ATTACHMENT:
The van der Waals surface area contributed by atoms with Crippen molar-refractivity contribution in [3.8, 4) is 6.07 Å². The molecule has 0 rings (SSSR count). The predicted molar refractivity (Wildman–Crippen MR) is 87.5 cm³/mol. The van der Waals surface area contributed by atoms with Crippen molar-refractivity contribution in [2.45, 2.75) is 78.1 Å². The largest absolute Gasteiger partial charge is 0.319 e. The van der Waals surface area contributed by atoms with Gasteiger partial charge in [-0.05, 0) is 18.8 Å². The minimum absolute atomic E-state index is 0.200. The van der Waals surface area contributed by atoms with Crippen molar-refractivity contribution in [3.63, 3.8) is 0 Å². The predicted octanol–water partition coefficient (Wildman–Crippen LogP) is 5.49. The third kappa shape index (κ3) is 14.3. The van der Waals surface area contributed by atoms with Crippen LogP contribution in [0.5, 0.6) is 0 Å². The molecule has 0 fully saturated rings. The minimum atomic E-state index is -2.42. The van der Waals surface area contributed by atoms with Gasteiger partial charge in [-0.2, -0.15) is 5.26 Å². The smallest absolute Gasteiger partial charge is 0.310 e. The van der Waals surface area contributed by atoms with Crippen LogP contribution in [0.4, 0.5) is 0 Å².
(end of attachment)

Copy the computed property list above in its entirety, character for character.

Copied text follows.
The van der Waals surface area contributed by atoms with Crippen molar-refractivity contribution in [3.8, 4) is 6.07 Å². The molecule has 0 rings (SSSR count). The predicted molar refractivity (Wildman–Crippen MR) is 87.5 cm³/mol. The van der Waals surface area contributed by atoms with Crippen molar-refractivity contribution in [2.45, 2.75) is 78.1 Å². The largest absolute Gasteiger partial charge is 0.319 e. The van der Waals surface area contributed by atoms with Gasteiger partial charge in [-0.05, 0) is 18.8 Å². The minimum absolute atomic E-state index is 0.200. The van der Waals surface area contributed by atoms with Crippen molar-refractivity contribution in [3.63, 3.8) is 0 Å². The predicted octanol–water partition coefficient (Wildman–Crippen LogP) is 5.49. The third kappa shape index (κ3) is 14.3. The van der Waals surface area contributed by atoms with Crippen LogP contribution in [0.5, 0.6) is 0 Å². The molecule has 0 fully saturated rings. The minimum atomic E-state index is -2.42. The van der Waals surface area contributed by atoms with Gasteiger partial charge in [-0.2, -0.15) is 5.26 Å². The smallest absolute Gasteiger partial charge is 0.310 e. The van der Waals surface area contributed by atoms with Crippen LogP contribution in [0.4, 0.5) is 0 Å².